In classifying the rock slope, it is important to determine the characteristic controlling instability. The difficulties remain in deciding when too many variables in such a complex material. The objective of this paper is to identify parameters that control instability in the rock slope, which has been based on the extensive parametric study of rock slopes. Modelling was carried out using the Universal Discrete Element Code (UDEC), and the slopes are modelled in terms of the percent of strain. Then, the analytical results from UDEC were analysed using a statistical method called Analysis of Variance (ANOVA). This allowed a robust method of identifying the controlling factors governing rock slope stability.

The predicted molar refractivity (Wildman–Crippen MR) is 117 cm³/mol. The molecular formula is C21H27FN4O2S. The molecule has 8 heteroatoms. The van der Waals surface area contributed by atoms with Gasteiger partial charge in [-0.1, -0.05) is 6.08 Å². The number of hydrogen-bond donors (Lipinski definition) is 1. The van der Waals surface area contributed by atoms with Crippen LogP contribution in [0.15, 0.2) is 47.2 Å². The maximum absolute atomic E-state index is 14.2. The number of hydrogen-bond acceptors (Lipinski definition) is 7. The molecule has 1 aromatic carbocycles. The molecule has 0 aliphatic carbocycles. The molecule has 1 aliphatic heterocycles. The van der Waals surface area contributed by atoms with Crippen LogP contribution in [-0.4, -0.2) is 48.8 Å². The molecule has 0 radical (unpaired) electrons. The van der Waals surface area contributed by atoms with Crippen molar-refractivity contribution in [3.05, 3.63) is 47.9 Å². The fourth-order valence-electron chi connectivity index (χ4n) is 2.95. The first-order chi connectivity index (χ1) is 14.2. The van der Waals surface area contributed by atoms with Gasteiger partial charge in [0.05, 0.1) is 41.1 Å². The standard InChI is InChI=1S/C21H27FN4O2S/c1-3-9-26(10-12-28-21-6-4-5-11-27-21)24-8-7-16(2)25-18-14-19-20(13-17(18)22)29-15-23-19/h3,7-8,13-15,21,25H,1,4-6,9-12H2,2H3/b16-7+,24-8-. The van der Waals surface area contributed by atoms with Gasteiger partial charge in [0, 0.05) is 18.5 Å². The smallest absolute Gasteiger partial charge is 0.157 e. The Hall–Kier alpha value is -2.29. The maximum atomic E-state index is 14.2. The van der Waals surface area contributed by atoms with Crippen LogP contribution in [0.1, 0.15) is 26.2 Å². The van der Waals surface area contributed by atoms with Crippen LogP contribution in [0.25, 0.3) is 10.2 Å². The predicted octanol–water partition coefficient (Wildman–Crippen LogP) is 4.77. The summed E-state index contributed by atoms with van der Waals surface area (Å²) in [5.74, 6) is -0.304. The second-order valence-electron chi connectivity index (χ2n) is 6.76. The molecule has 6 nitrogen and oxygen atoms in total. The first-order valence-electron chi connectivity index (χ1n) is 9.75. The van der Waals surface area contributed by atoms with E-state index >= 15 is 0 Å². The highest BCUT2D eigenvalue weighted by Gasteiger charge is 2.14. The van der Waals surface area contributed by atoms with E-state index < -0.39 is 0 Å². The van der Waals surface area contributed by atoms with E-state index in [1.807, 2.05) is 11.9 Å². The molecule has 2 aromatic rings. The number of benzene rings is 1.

From this study, it was found that discontinuity orientation was the most important parameter. This followed by water, slope angle, Volumetric Joint Count (Jv), Joint Roughness Coefficient (JRC), block shape and Joint Compressive Strength (JCS). The explanation is lies in the low stress levels in slope applications, as the blocks are free to move. The movement is along the inclined discontinuity surface, and the JCS is least significant since that the overriding of asperities is more common than shearing of the asperities. However, it should be noted that for JCS, even though it is the least significant factor, the parameter is still significant as indicated by ANOVA analysis.